In “Travesties” his Henry Carr character is much more physical as he bounds about from the younger Carr to the elder conjuring up memories of a time long ago. (More on that later.) Brian Mackey is the stalwart Jack/Earnest and always impresses. As Earnest in “The importance of…” Wilde uses both men as farcical characters committed to being absurd in their thinking without being funny, just seemingly clueless.
Manny Fernandes is a kick as the butler’s, one in the country the other in the city. He turns heads as Lenin in “Travesties. David Cochran-Heath (good to see him back on stage) is perfect as the fluttery Dr. Chasuble who does a number in christening Jack and Algernon. Both want to change their names to Earnest. But more importantly he goes goofy around Ms. Prism, Cecily’s teacher. He also plays Bennett, Carr’s manservant in “Travesties”. Maggie Carney is both Ms. Prism and Nadya. As always she succeeds at making both credible.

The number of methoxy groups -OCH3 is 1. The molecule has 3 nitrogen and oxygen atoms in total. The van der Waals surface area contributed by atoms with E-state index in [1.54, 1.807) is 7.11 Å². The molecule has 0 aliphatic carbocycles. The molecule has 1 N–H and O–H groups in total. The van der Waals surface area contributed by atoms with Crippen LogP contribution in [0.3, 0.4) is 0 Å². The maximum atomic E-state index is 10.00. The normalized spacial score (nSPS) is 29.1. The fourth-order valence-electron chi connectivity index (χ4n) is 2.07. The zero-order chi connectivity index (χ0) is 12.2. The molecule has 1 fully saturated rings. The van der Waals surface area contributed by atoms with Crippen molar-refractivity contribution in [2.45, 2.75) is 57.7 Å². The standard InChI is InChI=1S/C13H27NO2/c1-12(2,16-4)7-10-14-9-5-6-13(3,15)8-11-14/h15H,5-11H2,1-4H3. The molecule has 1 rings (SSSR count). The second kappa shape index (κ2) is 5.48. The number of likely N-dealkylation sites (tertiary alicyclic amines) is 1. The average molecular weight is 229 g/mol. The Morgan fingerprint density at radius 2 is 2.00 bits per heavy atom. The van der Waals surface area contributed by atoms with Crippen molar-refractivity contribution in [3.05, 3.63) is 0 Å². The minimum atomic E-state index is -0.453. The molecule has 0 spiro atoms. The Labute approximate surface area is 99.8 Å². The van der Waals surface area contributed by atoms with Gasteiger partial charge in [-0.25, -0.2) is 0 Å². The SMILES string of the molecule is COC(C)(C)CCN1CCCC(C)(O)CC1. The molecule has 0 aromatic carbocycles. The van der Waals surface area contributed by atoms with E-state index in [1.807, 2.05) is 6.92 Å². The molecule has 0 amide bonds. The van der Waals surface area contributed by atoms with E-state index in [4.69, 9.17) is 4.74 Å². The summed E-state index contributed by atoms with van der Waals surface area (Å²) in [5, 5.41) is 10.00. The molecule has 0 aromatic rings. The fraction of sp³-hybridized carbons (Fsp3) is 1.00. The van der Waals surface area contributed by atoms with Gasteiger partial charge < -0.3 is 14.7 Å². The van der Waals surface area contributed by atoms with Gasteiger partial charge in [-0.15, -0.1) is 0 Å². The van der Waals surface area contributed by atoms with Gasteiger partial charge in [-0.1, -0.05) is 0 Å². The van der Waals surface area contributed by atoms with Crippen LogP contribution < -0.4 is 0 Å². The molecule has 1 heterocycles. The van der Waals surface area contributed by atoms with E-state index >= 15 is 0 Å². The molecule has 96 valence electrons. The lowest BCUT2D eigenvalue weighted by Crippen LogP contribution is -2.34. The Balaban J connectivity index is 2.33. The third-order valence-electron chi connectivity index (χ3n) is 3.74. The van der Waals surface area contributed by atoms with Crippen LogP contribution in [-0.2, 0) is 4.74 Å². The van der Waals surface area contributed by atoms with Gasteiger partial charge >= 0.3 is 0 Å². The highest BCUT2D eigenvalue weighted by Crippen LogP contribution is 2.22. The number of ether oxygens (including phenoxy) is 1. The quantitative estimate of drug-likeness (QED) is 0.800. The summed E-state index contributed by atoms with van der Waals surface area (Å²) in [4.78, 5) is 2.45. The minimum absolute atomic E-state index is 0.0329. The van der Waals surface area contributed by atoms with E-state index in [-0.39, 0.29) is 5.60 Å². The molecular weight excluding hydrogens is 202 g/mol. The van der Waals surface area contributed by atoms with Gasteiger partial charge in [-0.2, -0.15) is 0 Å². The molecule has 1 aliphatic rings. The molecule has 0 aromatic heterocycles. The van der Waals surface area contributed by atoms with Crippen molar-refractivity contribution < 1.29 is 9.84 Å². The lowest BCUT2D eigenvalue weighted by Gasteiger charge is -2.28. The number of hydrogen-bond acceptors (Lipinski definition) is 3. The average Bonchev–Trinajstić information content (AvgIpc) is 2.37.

Piggybacking on the heels of ‘Earnest’ Stoppard’s mind play, “Travesties” is presented as a stream of consciousness flowing from Henry Carr’s on again off again time lapsed memory recounting an incident during a 1917 meeting when three historical giants, communist leader Lenin (Manny Fernandes is especially effective here), writer James Joyce (Patrick McBride) who was in the throws of writing “Ulysses”, and Dadaist poet Tristan Tzara (Brian Mackey) who was making breakthrough inroads on his own arts movement, could be found working on their collective interests in a library in Zurich.
Carr was in fact a minor British government official in Zurich around the time of WWI. It’s his story as related through his fuzzy memory of his meeting the three at a library in Zurich that we are witnessing.